July 13, 2020

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The Magnificent Mr Burton


By Daphne Anson


Image credit: Middle East Eye/Ali Harb

What a sad and sorry shambles these recent days have been and continue to be:
– For those of us who remember such events as:the American race riots of the 1960s, and the hope of a new dawn engendered by the Civil Rights Movement and the stance and oratory of Dr Martin Luther King;
For those of us who recall the tragic death of young Australian Jewish scholar Yankel Rosenbaum, so tragically killed amid racial tensions in Crown Heights in 2010;
For those of us who respect America and are grieved to see that country tear itself apart in the wake of the shocking needless death of George Floyd;
For those of us who love Israel and see the way that the enemies of Jews and Israel have been exploiting Mr Floyd’s death for their own propaganda ends, as in the Washington protest pictured above, and in the targeting of synagogues in Los Angeles.

Much has been written on the antisemitism that lurks within sections of the Black Lives Matter movement and within Antifa, and about the lawlessness and looting that has erupted in many American cities (take a look at this video drive-through of Manhattan to see the incredible number of “high-end” stores that were victimised, cleaned out, and are now boarded up!)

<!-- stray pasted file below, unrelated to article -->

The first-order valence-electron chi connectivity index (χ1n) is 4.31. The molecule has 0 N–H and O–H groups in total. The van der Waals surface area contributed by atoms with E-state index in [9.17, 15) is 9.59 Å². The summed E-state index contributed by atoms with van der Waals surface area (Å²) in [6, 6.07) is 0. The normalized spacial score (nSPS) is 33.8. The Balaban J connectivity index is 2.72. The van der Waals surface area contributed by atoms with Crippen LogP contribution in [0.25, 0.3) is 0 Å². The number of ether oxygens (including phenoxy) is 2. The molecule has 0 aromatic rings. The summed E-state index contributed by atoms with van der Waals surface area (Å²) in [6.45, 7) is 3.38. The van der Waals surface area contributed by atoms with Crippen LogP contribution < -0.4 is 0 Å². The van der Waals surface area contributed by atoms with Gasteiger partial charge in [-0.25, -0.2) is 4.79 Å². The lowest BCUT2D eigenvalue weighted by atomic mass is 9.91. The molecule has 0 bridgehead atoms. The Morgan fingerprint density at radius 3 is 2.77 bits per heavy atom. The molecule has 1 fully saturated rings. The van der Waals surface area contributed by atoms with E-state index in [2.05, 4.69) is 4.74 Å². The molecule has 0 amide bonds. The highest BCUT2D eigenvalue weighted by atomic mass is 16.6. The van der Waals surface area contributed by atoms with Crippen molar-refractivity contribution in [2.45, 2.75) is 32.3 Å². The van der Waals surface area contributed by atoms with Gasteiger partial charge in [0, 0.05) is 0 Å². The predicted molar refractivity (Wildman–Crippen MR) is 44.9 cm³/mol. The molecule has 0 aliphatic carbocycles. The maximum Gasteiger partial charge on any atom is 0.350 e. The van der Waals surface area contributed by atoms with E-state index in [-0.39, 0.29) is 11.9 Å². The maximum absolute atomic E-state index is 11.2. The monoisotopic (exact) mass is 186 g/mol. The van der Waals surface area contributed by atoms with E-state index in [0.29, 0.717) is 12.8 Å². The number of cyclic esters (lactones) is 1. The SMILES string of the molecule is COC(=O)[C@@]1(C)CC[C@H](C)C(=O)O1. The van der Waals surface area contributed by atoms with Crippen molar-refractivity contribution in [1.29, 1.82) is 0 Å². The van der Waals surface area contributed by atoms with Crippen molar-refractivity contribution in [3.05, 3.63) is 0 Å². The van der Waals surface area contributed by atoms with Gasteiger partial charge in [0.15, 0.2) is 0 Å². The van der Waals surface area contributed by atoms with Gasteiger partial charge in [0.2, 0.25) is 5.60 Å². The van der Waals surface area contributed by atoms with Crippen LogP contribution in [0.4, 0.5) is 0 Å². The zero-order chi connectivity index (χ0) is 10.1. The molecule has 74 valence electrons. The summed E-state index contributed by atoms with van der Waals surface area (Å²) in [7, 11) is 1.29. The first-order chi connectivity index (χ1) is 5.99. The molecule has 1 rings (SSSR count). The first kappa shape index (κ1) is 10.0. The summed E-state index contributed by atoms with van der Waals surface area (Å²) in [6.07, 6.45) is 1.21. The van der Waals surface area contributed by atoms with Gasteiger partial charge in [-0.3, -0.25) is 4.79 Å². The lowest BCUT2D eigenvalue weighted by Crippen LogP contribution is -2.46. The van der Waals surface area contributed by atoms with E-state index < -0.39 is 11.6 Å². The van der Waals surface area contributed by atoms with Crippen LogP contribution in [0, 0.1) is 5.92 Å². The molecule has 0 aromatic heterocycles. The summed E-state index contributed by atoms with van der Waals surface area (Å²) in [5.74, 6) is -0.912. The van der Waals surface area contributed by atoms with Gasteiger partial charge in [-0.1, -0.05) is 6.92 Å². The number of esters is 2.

In 2015 the superbly gifted and highly likeable young Afro-American bass-baritone Dashon Burton, he of the charismatic  presence and rich deep velvety tones, recorded Plain-Chant for America, a confronting piece that has assumed a fresh relevance now. 

If you have not yet discovered Mr Burton (whose former college roommate and other friends confirm in YouTube comments that he is every bit as kind-hearted and charming as online interviews with him suggest) the first place to make his acquaintance might be this beautiful and hauntingly poignant spiritual from his album Songs of Struggle & Redemption:

Known particularly as a performer of Baroque music, especially Bach and Handel, Mr Burton is very versatile, as his participation (2013) in Lori Laitman’s Holocaust, 1944 shows:
And here’s Mr Burton’s triumphant rendering (2012) of Handel’s rousing The Trumpet Shall Sound, a performance that clearly had many members of the choir enraptured:

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